Governor Wentworth wrote to General Gage a further report, dated Portsmouth, New Hampshire, the 16th of December, 1774:
On Wednesday last after 12 o'clock, an insurrection suddenlv took place in town, and immediately proceeded to His Majesty's castle, attacked, overpowered, wounded and confined the Captain, and thence took away all the King's powder. Yesterday, numbers were assembled, and, last night, brought off many cannon, etc. and sixty muskets. This day, the town is full of armed men, who refuse to disperse, but appear determined to complete the dismantling of the fortress entirely. Hitherto the people have abstained from private or personal injuries; how long they will be so prevailed on, it is impossible to say. I most sincerely lament the present distractions, which seem to have burst forth by means of a letter, from William Cooper to Samuel Cutts, delivered here on Tuesday last, P. M., by Paul Revere. I have not time to add further on this lamentable subject.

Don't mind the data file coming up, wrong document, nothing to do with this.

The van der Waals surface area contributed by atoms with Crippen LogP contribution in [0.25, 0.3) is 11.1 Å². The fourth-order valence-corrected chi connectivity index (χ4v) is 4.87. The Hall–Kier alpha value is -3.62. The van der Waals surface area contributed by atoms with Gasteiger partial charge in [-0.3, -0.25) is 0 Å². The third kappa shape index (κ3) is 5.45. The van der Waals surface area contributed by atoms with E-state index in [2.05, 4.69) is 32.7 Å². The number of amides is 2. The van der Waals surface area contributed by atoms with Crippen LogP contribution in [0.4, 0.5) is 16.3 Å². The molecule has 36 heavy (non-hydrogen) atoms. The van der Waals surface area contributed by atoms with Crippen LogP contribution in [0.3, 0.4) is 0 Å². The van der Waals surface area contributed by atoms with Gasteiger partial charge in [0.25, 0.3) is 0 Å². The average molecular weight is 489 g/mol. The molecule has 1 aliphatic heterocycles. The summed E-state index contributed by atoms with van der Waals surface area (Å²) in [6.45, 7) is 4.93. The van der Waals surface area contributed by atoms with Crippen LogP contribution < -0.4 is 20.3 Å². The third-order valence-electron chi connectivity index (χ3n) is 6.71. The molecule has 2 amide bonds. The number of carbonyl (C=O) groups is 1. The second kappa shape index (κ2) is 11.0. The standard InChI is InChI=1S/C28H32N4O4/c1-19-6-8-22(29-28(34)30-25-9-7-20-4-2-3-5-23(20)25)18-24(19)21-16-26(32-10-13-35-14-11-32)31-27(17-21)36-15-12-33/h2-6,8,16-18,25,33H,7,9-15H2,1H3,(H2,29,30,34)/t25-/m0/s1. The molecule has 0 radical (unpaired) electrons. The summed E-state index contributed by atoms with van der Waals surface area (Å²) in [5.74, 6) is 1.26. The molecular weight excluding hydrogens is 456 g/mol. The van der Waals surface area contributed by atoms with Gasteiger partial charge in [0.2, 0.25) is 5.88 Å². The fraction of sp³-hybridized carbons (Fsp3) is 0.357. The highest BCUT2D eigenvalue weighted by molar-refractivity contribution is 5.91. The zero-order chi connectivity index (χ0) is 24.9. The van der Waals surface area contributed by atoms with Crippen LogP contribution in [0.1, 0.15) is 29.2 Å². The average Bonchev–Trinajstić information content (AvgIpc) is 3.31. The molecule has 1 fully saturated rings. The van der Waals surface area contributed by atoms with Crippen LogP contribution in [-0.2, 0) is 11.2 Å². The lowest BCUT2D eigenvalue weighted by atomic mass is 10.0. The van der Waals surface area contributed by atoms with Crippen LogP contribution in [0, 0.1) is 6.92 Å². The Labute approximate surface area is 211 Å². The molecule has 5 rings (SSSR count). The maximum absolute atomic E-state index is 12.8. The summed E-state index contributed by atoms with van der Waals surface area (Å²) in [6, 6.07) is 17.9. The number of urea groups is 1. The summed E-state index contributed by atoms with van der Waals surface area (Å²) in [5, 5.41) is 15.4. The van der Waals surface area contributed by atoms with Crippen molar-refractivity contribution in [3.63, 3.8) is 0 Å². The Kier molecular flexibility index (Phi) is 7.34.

From: American Archives, Vol. I, p. 1042; Appendix Belknap’s History of New Hampshire (1812), Vol. III, p. 33; N.H. Provincial Papers, Vol. VII, p. 423.